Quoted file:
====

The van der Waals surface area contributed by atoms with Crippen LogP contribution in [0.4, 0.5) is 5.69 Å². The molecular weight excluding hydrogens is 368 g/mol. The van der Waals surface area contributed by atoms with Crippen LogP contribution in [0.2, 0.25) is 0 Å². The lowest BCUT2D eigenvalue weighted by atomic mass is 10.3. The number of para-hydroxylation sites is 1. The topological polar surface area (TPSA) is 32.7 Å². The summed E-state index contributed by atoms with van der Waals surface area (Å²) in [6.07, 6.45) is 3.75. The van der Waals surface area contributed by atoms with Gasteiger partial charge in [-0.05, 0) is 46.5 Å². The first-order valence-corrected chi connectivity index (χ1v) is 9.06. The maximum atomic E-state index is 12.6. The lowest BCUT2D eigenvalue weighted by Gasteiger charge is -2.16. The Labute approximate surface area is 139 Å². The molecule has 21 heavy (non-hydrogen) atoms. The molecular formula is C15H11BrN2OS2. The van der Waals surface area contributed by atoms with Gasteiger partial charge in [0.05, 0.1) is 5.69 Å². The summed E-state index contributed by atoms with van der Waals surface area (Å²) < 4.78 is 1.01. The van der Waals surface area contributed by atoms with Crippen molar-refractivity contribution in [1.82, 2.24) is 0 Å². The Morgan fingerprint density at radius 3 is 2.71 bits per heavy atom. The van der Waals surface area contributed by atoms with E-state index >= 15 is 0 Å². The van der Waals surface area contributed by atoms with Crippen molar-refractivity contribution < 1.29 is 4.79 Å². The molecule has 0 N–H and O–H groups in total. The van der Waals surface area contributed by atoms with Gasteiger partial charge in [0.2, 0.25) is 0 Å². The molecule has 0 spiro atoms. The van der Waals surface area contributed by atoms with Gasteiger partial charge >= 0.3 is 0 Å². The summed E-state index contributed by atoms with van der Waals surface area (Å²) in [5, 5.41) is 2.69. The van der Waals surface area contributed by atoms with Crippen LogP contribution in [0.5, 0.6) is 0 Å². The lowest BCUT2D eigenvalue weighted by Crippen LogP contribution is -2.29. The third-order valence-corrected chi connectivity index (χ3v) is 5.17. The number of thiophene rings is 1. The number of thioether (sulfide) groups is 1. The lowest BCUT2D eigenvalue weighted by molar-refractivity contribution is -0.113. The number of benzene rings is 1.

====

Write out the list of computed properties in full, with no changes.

The van der Waals surface area contributed by atoms with Crippen LogP contribution in [0.4, 0.5) is 5.69 Å². The molecular weight excluding hydrogens is 368 g/mol. The van der Waals surface area contributed by atoms with Crippen LogP contribution in [0.2, 0.25) is 0 Å². The lowest BCUT2D eigenvalue weighted by atomic mass is 10.3. The number of para-hydroxylation sites is 1. The topological polar surface area (TPSA) is 32.7 Å². The summed E-state index contributed by atoms with van der Waals surface area (Å²) in [6.07, 6.45) is 3.75. The van der Waals surface area contributed by atoms with Gasteiger partial charge in [-0.05, 0) is 46.5 Å². The first-order valence-corrected chi connectivity index (χ1v) is 9.06. The maximum atomic E-state index is 12.6. The lowest BCUT2D eigenvalue weighted by Gasteiger charge is -2.16. The Labute approximate surface area is 139 Å². The molecule has 21 heavy (non-hydrogen) atoms. The molecular formula is C15H11BrN2OS2. The van der Waals surface area contributed by atoms with Gasteiger partial charge in [0.05, 0.1) is 5.69 Å². The summed E-state index contributed by atoms with van der Waals surface area (Å²) < 4.78 is 1.01. The van der Waals surface area contributed by atoms with Crippen molar-refractivity contribution in [1.82, 2.24) is 0 Å². The Morgan fingerprint density at radius 3 is 2.71 bits per heavy atom. The van der Waals surface area contributed by atoms with E-state index >= 15 is 0 Å². The van der Waals surface area contributed by atoms with Crippen molar-refractivity contribution < 1.29 is 4.79 Å². The molecule has 0 N–H and O–H groups in total. The van der Waals surface area contributed by atoms with Gasteiger partial charge in [0.2, 0.25) is 0 Å². The molecule has 0 spiro atoms. The van der Waals surface area contributed by atoms with Gasteiger partial charge >= 0.3 is 0 Å². The summed E-state index contributed by atoms with van der Waals surface area (Å²) in [5, 5.41) is 2.69. The van der Waals surface area contributed by atoms with Crippen LogP contribution in [0.5, 0.6) is 0 Å². The lowest BCUT2D eigenvalue weighted by Crippen LogP contribution is -2.29. The third-order valence-corrected chi connectivity index (χ3v) is 5.17. The number of thiophene rings is 1. The number of thioether (sulfide) groups is 1. The lowest BCUT2D eigenvalue weighted by molar-refractivity contribution is -0.113. The number of benzene rings is 1.